The Civil War Naval Encyclopedia, Volume 1

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Spencer Tucker, Paul G. Pierpaoli, William E. White
ABC-CLIO, 2011 - History - 863 pages
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The brilliance of both sides' secretaries of the navy, Stephen Mallory and Gideon Welles. The Dahlgren guns of the Union forces and the Confederate Navy's Brooke guns that were essential in battles involving ironclad ships. The significant contributions of African Americans in the ship crews of the U.S. Navy during the Civic War. These are examples of the fascinating details contained in The Civil War Naval Encyclopedia that provide readers with a complete understanding of the naval aspects of the American Civil War.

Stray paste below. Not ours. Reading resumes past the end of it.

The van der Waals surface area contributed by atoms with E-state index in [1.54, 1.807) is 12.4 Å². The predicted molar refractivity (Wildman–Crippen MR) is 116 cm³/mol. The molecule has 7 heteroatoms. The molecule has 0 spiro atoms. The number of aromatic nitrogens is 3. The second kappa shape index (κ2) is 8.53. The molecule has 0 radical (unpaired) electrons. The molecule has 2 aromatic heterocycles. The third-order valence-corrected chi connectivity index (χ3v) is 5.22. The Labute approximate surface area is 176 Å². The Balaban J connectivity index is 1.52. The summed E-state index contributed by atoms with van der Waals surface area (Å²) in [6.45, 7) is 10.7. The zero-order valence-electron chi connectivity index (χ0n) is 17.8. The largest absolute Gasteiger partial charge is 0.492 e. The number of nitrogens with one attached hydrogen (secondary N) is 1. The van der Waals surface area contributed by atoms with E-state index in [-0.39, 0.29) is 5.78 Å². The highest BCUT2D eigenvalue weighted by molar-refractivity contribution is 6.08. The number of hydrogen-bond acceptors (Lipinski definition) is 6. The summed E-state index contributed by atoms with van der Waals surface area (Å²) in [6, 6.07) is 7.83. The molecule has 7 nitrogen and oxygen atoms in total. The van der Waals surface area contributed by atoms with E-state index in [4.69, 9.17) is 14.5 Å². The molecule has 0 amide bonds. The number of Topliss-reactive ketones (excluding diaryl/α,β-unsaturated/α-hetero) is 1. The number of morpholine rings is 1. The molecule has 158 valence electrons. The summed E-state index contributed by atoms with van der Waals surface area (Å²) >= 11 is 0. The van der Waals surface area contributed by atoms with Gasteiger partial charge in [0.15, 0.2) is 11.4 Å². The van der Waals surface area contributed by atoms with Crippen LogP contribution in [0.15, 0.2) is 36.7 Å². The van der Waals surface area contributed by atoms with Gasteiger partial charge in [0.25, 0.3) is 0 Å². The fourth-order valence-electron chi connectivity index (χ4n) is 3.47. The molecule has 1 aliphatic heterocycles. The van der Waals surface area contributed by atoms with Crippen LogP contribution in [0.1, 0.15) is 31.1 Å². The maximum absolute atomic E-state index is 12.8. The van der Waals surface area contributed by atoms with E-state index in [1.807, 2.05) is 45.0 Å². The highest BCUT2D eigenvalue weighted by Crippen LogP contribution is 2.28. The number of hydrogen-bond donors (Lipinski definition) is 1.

The entries in this sweeping text provide comprehensive treatment of overall strategies on each side, the role of diplomacy, leading naval officers and other personalities, battles and important engagements, ship types, well-known individual warships, naval ordnance and weapons systems, and new developments such as mines and submarines. Topics such as shipboard life, major waterways, prominent seaports, and the role of logistics in determining the outcome of the war are also covered.

 

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What is up with your math!?!? I'm in the 8th grade when I saw this I flipped because this is easy math. I didn't need a calculator to put it all together and I'm terrible at math. I think you need to go back and look through the events of Charles Henry Davis' navy years. 18 years on sea, 14 years on shore, and 4 years of awaiting orders only adds up to 36 years in service, not 37. 

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About the author (2011)

Spencer C. Tucker, PhD, is senior fellow in military history for ABC-CLIO and the author or editor of more than 40 books and encyclopedias, many of which have been recognized by awards.

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